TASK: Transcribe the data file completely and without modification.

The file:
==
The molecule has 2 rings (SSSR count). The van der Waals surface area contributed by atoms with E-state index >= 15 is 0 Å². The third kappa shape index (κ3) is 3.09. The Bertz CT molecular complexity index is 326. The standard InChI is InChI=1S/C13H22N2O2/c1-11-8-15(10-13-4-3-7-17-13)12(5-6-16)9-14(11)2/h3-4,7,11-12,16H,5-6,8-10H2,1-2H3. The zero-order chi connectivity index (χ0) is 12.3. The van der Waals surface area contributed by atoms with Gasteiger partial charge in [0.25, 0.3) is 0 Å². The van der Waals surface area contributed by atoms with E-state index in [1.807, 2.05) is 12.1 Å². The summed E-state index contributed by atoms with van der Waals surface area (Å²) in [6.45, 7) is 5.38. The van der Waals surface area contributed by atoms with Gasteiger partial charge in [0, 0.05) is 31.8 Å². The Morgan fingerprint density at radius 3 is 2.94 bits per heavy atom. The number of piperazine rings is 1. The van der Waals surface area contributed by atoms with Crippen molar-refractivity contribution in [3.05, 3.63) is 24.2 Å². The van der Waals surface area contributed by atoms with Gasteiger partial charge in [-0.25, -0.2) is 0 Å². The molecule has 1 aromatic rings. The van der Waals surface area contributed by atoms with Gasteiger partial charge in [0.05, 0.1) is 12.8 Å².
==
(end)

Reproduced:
The molecule has 2 rings (SSSR count). The van der Waals surface area contributed by atoms with E-state index >= 15 is 0 Å². The third kappa shape index (κ3) is 3.09. The Bertz CT molecular complexity index is 326. The standard InChI is InChI=1S/C13H22N2O2/c1-11-8-15(10-13-4-3-7-17-13)12(5-6-16)9-14(11)2/h3-4,7,11-12,16H,5-6,8-10H2,1-2H3. The zero-order chi connectivity index (χ0) is 12.3. The van der Waals surface area contributed by atoms with Gasteiger partial charge in [0.25, 0.3) is 0 Å². The van der Waals surface area contributed by atoms with E-state index in [1.807, 2.05) is 12.1 Å². The summed E-state index contributed by atoms with van der Waals surface area (Å²) in [6.45, 7) is 5.38. The van der Waals surface area contributed by atoms with Gasteiger partial charge in [0, 0.05) is 31.8 Å². The Morgan fingerprint density at radius 3 is 2.94 bits per heavy atom. The number of piperazine rings is 1. The van der Waals surface area contributed by atoms with Crippen molar-refractivity contribution in [3.05, 3.63) is 24.2 Å². The van der Waals surface area contributed by atoms with Gasteiger partial charge in [-0.25, -0.2) is 0 Å². The molecule has 1 aromatic rings. The van der Waals surface area contributed by atoms with Gasteiger partial charge in [0.05, 0.1) is 12.8 Å².